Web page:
It is perhaps a mark of the Predators lackluster offense in recent years that the most-talked-about offensive player is a defenseman. Shea Weber, with his booming shot and commanding presence on both ends of the ice, demands respect across the NHL and internationally. But changes were promised this summer, and general manager David Poile delivered.
Big Changes in Nashville
Peter Laviolette was brought in to replace Coach Barry Trotz, the only coach the franchise has known, in order to instill a more up-tempo offensive style. On the player side, Poile traded Patrick Hornqvist, a fan favorite with a forceful net presence, to the Penguins for James Neal, a winger with smooth hands. The deal in itself showed change. Hornqvist made his living going to the net in the style of former Detroit great Tomas Holmstrom.
He was scrappy and provided the grit to the forward unit. Neal doesn’t exactly play that way. In fact, no one on the Predators seems to now that Hornqvist is gone. Not that the Predators aren’t tough—Rich Clune speaks to that—but now it seems we are looking at a team that would rather bring finesse to the rink.
Arguably the biggest trade in franchise history was the Peter Forsberg deal, but it turned out to be only a temporary fix. Other deals for forwards who were not just passing through town more or less fit a formula, almost literally. They tended to be small, often wingers, and they fit into what was already going on in Nashville. Cliff Ronning, who came to the Predators from Phoenix and eventually became one of the best offensive powers in team history, was the first of these. Steve Sullivan, a 2004 acquisition who impressed immediately in his first game with a hat trick, was another. He fit in on a line with veteran Scott Walker, and the two provided much of the offensive punch that took the team to the playoffs for the first time that year.
Neal does not fit into this mold, which is to be expected, but even more so because it isn’t clear exactly who will play for him. Poile was reportedly in the market for a topline center, but that never really materialized. Instead, Poile made do with three free-agent centers: Olli Jokinen, Derek Roy and Mike Ribeiro. Poile either hopes that one of these veterans will stick as a topliner or the three will make up for the one that escaped his grasp. The three do have things in common: they all are aging vets with previously Steller offensive seasons, have been afloat in recent seasons for various reasons and are looking to settle in again somewhere.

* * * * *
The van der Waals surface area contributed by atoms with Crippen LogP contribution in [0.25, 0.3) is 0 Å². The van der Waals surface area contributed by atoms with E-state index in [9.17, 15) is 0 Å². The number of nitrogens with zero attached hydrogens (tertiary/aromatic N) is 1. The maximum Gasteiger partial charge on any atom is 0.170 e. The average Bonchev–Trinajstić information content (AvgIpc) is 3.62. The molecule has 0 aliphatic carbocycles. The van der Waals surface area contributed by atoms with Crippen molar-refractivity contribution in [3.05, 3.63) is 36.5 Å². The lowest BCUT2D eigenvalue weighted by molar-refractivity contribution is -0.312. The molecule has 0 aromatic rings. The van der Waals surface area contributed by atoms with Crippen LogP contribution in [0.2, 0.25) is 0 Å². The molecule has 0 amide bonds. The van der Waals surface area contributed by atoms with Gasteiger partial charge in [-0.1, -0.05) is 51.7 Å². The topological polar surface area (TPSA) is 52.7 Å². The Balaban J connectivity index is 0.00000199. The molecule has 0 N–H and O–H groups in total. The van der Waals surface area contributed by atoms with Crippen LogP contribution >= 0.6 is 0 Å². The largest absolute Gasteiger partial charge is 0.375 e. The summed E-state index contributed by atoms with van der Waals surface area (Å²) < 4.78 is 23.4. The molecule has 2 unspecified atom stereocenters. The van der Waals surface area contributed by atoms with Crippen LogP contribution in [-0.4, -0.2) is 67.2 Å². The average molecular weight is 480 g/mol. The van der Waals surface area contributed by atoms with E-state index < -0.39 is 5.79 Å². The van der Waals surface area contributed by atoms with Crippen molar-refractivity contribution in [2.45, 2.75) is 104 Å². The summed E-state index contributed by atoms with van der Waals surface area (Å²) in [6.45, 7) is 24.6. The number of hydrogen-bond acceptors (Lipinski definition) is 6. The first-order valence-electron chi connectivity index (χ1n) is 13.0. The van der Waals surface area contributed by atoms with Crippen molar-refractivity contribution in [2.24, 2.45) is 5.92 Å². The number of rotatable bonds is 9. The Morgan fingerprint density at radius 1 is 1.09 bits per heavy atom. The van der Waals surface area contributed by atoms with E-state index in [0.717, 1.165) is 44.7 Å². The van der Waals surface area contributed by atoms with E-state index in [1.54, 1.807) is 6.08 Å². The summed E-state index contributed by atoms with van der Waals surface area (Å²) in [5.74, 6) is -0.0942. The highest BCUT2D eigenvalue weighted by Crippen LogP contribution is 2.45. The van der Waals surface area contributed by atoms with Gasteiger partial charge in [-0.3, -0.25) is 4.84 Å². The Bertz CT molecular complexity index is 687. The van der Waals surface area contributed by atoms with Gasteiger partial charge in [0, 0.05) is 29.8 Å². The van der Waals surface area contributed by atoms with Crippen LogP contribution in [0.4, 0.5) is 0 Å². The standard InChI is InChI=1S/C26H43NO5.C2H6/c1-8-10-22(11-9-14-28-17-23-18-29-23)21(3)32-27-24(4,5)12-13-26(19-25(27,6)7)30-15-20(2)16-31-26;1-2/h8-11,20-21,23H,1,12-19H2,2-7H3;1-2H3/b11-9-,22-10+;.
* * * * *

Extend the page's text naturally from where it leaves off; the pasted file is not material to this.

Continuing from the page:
Of the three Ribeiro looks to be the best fit for Neal, something that Laviolette has signaled by playing the two together during the preseason. But Ribeiro is also the riskiest choice.
Ribeiro is a good fit because he wants to be in Nashville. He also played with Neal in Dallas.
“I think he’s happy that he’ll have someone to give him the puck,” Ribeiro told reporters in July.
But, as has been well documented by now, not Ribeiro, not Jokinen, not Roy equal Evgeni Malkin, the masterful center who gave Neal the puck in Pittsburgh and helped him reach the 40-goal mark. Also, when Neal and Ribeiro were together in Dallas, Neal was a good but not elite talent, not the same player Poile traded for. Clearly Poile hopes developed skills, not linemates who were elite themselves, account for Neal’s big numbers in Pittsburgh.
Finally, Ribeiro was available to Nashville because Phoenix grew tired of his antics there) he missed team meetings and buses and was reportedly confrontational in the dressing room) and bought out his contract. Ribeiro blames that on his failing marriage and now says things are on the mend with his wife, and he’s ready to move forward.
Whether a summer full of change for the Predators will yield the kind of change on the ice Poile was looking for when he hired Laviolette and traded for Neal is yet to be seen. There are still a lot of questions. But it’s a good start.